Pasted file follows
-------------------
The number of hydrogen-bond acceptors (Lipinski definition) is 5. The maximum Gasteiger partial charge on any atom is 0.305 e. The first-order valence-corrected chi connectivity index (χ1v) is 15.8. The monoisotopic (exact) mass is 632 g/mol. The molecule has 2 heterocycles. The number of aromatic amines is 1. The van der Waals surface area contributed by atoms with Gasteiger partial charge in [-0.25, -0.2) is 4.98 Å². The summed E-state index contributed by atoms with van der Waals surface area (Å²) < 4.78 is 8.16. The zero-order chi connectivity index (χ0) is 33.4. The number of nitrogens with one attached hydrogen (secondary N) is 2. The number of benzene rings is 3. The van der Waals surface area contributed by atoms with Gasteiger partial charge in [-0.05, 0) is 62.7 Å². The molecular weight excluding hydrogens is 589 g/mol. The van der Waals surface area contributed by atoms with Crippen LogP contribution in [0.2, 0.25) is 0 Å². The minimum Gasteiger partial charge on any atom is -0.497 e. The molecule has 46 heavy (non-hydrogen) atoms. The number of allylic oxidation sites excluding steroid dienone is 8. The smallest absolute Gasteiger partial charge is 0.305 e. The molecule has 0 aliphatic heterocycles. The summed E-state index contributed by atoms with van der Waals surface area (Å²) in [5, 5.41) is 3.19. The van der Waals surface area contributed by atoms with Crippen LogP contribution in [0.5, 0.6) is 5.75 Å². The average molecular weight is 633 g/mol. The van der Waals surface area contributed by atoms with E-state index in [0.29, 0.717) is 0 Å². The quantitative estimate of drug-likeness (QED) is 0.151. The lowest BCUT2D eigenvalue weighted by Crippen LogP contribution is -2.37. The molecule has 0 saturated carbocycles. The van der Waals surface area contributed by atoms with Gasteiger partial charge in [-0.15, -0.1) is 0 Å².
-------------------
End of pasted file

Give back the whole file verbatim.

The number of hydrogen-bond acceptors (Lipinski definition) is 5. The maximum Gasteiger partial charge on any atom is 0.305 e. The first-order valence-corrected chi connectivity index (χ1v) is 15.8. The monoisotopic (exact) mass is 632 g/mol. The molecule has 2 heterocycles. The number of aromatic amines is 1. The van der Waals surface area contributed by atoms with Gasteiger partial charge in [-0.25, -0.2) is 4.98 Å². The summed E-state index contributed by atoms with van der Waals surface area (Å²) < 4.78 is 8.16. The zero-order chi connectivity index (χ0) is 33.4. The number of nitrogens with one attached hydrogen (secondary N) is 2. The number of benzene rings is 3. The van der Waals surface area contributed by atoms with Gasteiger partial charge in [-0.05, 0) is 62.7 Å². The molecular weight excluding hydrogens is 589 g/mol. The van der Waals surface area contributed by atoms with Crippen LogP contribution in [0.2, 0.25) is 0 Å². The minimum Gasteiger partial charge on any atom is -0.497 e. The molecule has 46 heavy (non-hydrogen) atoms. The number of allylic oxidation sites excluding steroid dienone is 8. The smallest absolute Gasteiger partial charge is 0.305 e. The molecule has 0 aliphatic heterocycles. The summed E-state index contributed by atoms with van der Waals surface area (Å²) in [5, 5.41) is 3.19. The van der Waals surface area contributed by atoms with Crippen LogP contribution in [0.5, 0.6) is 5.75 Å². The average molecular weight is 633 g/mol. The van der Waals surface area contributed by atoms with E-state index in [0.29, 0.717) is 0 Å². The quantitative estimate of drug-likeness (QED) is 0.151. The lowest BCUT2D eigenvalue weighted by Crippen LogP contribution is -2.37. The molecule has 0 saturated carbocycles. The van der Waals surface area contributed by atoms with Gasteiger partial charge in [-0.15, -0.1) is 0 Å².